Renewable energy is an area of the energy sector that’s developing at a pace that many industries can but dream of. As global energy demands continue to increase – developing nations, for example, are in dire need of energy infrastructure – the export of UK products and energy services could well be the fastest-growing market for those seeking credible investment opportunities.
With falling costs, improved infrastructure, and the advancement of knowledge and expertise in the sector, the breadth of potential investment opportunities is vast and enticing. Throw into the mix government pledges to reduce carbon emissions and limit the dependency on fossil fuels and nuclear power, as well as consumer demands for cleaner energy solutions, and you cannot fail to spot the capacity for industry growth.
Renewable energy sources have come a long way. Whether in the form of the basic hydropower water-wheels of our prehistoric ancestors, the grain milling windmills of Europe, or the introduction of solar charging, humankind has long been trying to harness the power of Mother Nature to further its own endeavours.
Of course, for the greater part of the 20th and 21st centuries, the reliance on fossil fuels has dominated the energy sector as a whole, with the value of the industry running into the trillions of pounds. But times are changing more quickly than ever, and we are almost certainly entering the denouement of gas, coal, and oil dependency. Not to mention that, in the UK alone, the Climate Change Act (2008) has committed us to an 80% reduction in greenhouse gas pollution by 2050.
Globally, we’re already making headway. As recently as 2017, the renewable energy industry represented 17.5% of energy consumption in the EU, itself a growth of two-thirds in a decade. Even BP, one of the richest energy businesses in the world, declared that 9% of the world’s electricity now originates from renewable sources, even going so far as to state that, ‘Renewables are set to penetrate the global energy system more quickly than any fuel in history.’
It would appear, therefore, that renewable energy sources are very much on the rise.
So, what does it mean to be investing in the energy sector and what considerations need to be taken into account? Like any investment, you need access to expert insight in order to make an educated choice, thereby mitigating the risks presented and capitalising on the best opportunities to succeed. Among those considerations that need addressing, therefore, it’s worth investigating the following:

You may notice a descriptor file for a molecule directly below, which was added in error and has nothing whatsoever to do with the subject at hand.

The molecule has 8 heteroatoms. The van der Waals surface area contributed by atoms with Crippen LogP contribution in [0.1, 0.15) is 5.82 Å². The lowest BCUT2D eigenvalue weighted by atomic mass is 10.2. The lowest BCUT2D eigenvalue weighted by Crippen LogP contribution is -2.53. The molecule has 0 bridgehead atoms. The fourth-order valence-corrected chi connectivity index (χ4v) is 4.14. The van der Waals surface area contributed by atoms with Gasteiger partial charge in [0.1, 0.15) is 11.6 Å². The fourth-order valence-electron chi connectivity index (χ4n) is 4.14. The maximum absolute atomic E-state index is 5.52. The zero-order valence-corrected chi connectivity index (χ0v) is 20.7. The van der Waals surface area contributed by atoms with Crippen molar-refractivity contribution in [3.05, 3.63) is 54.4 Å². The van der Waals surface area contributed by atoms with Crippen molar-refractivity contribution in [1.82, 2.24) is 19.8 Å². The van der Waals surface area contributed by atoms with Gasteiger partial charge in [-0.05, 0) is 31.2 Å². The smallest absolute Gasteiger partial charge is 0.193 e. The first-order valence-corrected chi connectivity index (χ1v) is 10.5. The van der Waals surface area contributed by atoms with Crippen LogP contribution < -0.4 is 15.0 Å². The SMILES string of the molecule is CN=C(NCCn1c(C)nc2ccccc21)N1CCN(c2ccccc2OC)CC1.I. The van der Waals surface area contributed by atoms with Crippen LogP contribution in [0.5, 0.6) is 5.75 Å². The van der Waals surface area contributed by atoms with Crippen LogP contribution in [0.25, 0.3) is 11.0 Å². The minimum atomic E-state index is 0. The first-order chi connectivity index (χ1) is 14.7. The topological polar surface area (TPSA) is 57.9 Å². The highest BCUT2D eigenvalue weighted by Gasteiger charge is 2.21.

In addition to the considerations you need to focus on before entering into any deal, the risks presented by this emerging market are all too real and, to some extent, remain unknown quantities. For instance, such an obvious factor as the climate could impact your investment success significantly, with the effect on wind or solar energy production falling as a result of either weather that is too ‘good’ or too ‘poor’. Then, of course, there’s the overall volatility of share indices and individual stocks. How often do we see millions wiped off the value of an organisation through market uncertainty?
Being in a position to mitigate losses is crucial for any investor, but for those in an emerging marketplace, the potential for famine is just as real as the potential for feast.
In its Renewables 2018 report, the International Energy Agency identified bioenergy as the ‘overlooked giant within renewable energy’. Bioenergy – electricity and gas generated from organic matter known as biomass – was found to contribute almost half of all renewable energy consumed in 2017, more than four times the combined output of solar and wind energy. It’s no surprise, therefore, that this is a sector of the industry that is ripe for investment, with the chance to expand and develop technology – as well as the export of resulting energy – having untapped potential.
One such company that has recently expanded its business in the bioenergy sector is EQTEC plc. The organisation specialises in converting waste into clean synthetic gas and has struck up a deal with US-based Phoenix Energy to supply its proprietary gasifier technology in an arrangement thought to be worth €10 million. Back in the UK, meanwhile, waste funder Privilege Finance has released plans to invest £90 million in green energy projects that convert food waste into enough energy to power 28,000 homes.
With deals such as these and many more certain to become the norm in the energy industry, now is the time to focus on investment opportunities before it’s too late to capitalise.
Pangea Strategic Intelligence can provide access to an expert network that connects you to the specialists and experts you need to optimise the success of your investment. From specialists in bioenergy to those with practical experience working in hydro, wind, and solar power, we can establish the relationship between you that will lead to the best returns on your renewable energy investments.